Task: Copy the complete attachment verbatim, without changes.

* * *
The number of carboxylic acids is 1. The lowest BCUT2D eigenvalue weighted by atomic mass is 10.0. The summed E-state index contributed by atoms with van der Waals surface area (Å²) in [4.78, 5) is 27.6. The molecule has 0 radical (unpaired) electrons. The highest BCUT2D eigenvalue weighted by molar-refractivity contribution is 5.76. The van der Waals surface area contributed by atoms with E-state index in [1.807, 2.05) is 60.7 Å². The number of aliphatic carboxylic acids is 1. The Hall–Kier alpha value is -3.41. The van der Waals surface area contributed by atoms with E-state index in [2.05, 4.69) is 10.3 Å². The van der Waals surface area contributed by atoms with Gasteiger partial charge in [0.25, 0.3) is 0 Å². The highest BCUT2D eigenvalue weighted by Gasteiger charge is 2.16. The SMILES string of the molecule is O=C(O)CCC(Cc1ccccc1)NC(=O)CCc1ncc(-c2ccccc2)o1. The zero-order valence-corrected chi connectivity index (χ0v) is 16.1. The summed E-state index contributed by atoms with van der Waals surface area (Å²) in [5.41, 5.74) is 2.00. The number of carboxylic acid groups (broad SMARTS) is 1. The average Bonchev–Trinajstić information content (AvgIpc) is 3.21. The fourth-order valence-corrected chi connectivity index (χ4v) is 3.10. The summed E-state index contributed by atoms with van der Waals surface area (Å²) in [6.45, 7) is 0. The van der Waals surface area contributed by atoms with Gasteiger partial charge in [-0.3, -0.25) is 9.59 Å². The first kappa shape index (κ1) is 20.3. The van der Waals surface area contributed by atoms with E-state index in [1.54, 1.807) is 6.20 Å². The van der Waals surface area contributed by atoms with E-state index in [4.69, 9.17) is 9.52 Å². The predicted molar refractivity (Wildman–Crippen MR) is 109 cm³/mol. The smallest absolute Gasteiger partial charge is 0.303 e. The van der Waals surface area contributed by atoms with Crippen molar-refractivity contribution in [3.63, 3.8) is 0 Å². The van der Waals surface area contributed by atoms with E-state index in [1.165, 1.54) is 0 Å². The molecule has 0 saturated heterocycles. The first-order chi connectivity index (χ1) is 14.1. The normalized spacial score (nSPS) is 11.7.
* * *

The number of carboxylic acids is 1. The lowest BCUT2D eigenvalue weighted by atomic mass is 10.0. The summed E-state index contributed by atoms with van der Waals surface area (Å²) in [4.78, 5) is 27.6. The molecule has 0 radical (unpaired) electrons. The highest BCUT2D eigenvalue weighted by molar-refractivity contribution is 5.76. The van der Waals surface area contributed by atoms with E-state index in [1.807, 2.05) is 60.7 Å². The number of aliphatic carboxylic acids is 1. The Hall–Kier alpha value is -3.41. The van der Waals surface area contributed by atoms with E-state index in [2.05, 4.69) is 10.3 Å². The van der Waals surface area contributed by atoms with Gasteiger partial charge in [0.25, 0.3) is 0 Å². The highest BCUT2D eigenvalue weighted by Gasteiger charge is 2.16. The SMILES string of the molecule is O=C(O)CCC(Cc1ccccc1)NC(=O)CCc1ncc(-c2ccccc2)o1. The zero-order valence-corrected chi connectivity index (χ0v) is 16.1. The summed E-state index contributed by atoms with van der Waals surface area (Å²) in [5.41, 5.74) is 2.00. The number of carboxylic acid groups (broad SMARTS) is 1. The average Bonchev–Trinajstić information content (AvgIpc) is 3.21. The fourth-order valence-corrected chi connectivity index (χ4v) is 3.10. The summed E-state index contributed by atoms with van der Waals surface area (Å²) in [6.45, 7) is 0. The van der Waals surface area contributed by atoms with Gasteiger partial charge in [-0.3, -0.25) is 9.59 Å². The first kappa shape index (κ1) is 20.3. The van der Waals surface area contributed by atoms with E-state index in [1.54, 1.807) is 6.20 Å². The van der Waals surface area contributed by atoms with E-state index in [4.69, 9.17) is 9.52 Å². The predicted molar refractivity (Wildman–Crippen MR) is 109 cm³/mol. The smallest absolute Gasteiger partial charge is 0.303 e. The van der Waals surface area contributed by atoms with Crippen molar-refractivity contribution in [3.63, 3.8) is 0 Å². The van der Waals surface area contributed by atoms with E-state index in [1.165, 1.54) is 0 Å². The molecule has 0 saturated heterocycles. The first-order chi connectivity index (χ1) is 14.1. The normalized spacial score (nSPS) is 11.7.